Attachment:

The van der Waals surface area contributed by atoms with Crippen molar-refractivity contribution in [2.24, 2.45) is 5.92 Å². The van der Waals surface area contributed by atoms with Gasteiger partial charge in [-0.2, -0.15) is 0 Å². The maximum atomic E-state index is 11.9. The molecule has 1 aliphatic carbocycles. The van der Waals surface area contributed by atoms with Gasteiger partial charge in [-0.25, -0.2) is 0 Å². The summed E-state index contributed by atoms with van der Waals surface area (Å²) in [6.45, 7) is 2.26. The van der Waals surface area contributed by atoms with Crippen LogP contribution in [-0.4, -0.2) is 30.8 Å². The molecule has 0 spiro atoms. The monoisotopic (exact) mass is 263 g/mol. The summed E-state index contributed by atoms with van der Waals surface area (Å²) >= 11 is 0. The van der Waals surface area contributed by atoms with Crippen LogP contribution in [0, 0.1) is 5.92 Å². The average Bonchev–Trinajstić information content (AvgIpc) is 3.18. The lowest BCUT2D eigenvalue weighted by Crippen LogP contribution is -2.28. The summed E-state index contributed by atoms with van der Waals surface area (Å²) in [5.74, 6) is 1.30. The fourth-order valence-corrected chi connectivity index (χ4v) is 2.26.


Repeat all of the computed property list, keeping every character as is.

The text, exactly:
The van der Waals surface area contributed by atoms with Crippen molar-refractivity contribution in [2.24, 2.45) is 5.92 Å². The van der Waals surface area contributed by atoms with Gasteiger partial charge in [-0.2, -0.15) is 0 Å². The maximum atomic E-state index is 11.9. The molecule has 1 aliphatic carbocycles. The van der Waals surface area contributed by atoms with Gasteiger partial charge in [-0.25, -0.2) is 0 Å². The summed E-state index contributed by atoms with van der Waals surface area (Å²) in [6.45, 7) is 2.26. The van der Waals surface area contributed by atoms with Crippen LogP contribution in [-0.4, -0.2) is 30.8 Å². The molecule has 0 spiro atoms. The monoisotopic (exact) mass is 263 g/mol. The summed E-state index contributed by atoms with van der Waals surface area (Å²) >= 11 is 0. The van der Waals surface area contributed by atoms with Crippen LogP contribution in [0, 0.1) is 5.92 Å². The average Bonchev–Trinajstić information content (AvgIpc) is 3.18. The lowest BCUT2D eigenvalue weighted by Crippen LogP contribution is -2.28. The summed E-state index contributed by atoms with van der Waals surface area (Å²) in [5.74, 6) is 1.30. The fourth-order valence-corrected chi connectivity index (χ4v) is 2.26.